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What is Water Well Drilling?

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  • Written By: Ron Marr
  • Edited By: Bronwyn Harris
  • Last Modified Date: 25 March 2018
  • Copyright Protected:
    2003-2018
    Conjecture Corporation
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It’s probably true that those who live in urban areas, or even small towns, rarely think about how the country folk get their water. For those not connected to some sort of municipal water system, whether in rural parts of Europe, America, or developing countries, the only option is to drill or dig a well. Water well drilling largely consists of boring a hole and pounding lengths of pipe into the ground until the water table is reached. There are many people around the world who still dig wells by way of hand and shovel, but for the most part, modern water well drilling techniques have simplified the job.

The first step in water well drilling is to pick a location. The well should be close to a house or barn, depending on the main purpose it will serve, but one doesn’t want to begin drilling atop a solid piece of granite. Potential drill sites are frequently determined via sonar readings, but just as often the rancher, farmer, or homeowner will hire a dowser. It’s a trusted, albeit mystical art, but those who find water based on the inexplicable bending of a forked stick are remarkably accurate.

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Once a site is located, the drilling can begin. If a driller is exceptionally lucky, he will hit water at as little as 25 feet (7.62 meters) below ground. If fate isn’t smiling, a 1,000-foot (304.8 meters) hole may be required. In the latter case water well drilling can become expensive, as many drillers charge between $20 – $30 US Dollars (USD) per foot.

Water well drilling can be done in a variety of ways. The simplest method is the driven well, in which one pounds a length of pipe into the earth until water is reached. The pipe is threaded, with a cap put over the top end to protect the threads from the bashing of the sledgehammer. The bottom of the pipe is covered with a screen to prevent it from filling with dirt and debris. When a length of pipe is driven nearly into the ground, the cap is removed, another length of pipe screwed to the threads, and the cap moved to the top for another round of bashing and pounding.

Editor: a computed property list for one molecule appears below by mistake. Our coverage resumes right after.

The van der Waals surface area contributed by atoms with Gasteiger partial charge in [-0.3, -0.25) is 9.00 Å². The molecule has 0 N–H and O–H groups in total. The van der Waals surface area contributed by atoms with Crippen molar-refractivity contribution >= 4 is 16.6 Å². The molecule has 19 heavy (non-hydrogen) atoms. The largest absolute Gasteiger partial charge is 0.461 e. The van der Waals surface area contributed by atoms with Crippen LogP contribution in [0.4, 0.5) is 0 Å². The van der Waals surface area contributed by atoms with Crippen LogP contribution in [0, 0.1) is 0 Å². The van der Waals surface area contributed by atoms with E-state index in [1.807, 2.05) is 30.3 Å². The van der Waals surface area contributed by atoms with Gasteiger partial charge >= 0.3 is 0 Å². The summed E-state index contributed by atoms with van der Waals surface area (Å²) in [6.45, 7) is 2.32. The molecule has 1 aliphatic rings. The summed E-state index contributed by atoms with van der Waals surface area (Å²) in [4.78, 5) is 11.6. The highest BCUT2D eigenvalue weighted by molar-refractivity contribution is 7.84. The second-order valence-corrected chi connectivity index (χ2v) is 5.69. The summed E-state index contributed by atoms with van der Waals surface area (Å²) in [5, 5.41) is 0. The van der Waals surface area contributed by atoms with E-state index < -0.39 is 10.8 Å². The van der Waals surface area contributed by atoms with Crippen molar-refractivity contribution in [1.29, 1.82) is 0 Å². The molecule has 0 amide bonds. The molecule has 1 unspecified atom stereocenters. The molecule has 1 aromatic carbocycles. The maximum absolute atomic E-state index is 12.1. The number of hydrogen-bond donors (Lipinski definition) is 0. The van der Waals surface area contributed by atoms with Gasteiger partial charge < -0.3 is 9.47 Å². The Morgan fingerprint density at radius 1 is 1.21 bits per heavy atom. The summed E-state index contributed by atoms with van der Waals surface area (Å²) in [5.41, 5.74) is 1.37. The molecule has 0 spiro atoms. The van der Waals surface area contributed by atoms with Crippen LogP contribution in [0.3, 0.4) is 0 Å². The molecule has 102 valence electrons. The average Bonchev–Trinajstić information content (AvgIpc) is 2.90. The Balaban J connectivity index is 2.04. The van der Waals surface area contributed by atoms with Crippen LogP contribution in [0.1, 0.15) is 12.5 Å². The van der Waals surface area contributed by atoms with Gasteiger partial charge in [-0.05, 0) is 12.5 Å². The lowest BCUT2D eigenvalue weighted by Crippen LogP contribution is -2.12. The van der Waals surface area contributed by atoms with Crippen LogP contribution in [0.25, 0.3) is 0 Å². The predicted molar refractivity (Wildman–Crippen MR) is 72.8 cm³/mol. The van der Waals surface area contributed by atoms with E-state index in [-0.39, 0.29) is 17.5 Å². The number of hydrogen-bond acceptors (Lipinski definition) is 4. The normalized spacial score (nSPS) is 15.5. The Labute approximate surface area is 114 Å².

Luckily, most water well drilling is now done from high-power drills mounted on a truck or towed to a worksite. Rotary drills feature large, auger-shaped ends made of materials that are stronger than the rocks through which they will bore. The most common drill bits are created from tungsten. A fluid, known as drilling mud, is shot through the drill pipe, forcing debris to the surface and allowing for a clean hole. When water is reached, the drill and drill pipes are removed, and a screened casing is inserted into the hole.

Water well drilling does not end when the water table is reached. If one wishes to get the water out, he must install a pump, powered by muscle, electricity, gas, or even solar energy. The pump will bring water out of the ground and allow it to flow, but pressure will generally be low. For this reason, most people install a pressurized holding tank, assuring that water shoots from a faucet, rather than simply drizzling out at a very slow rate.

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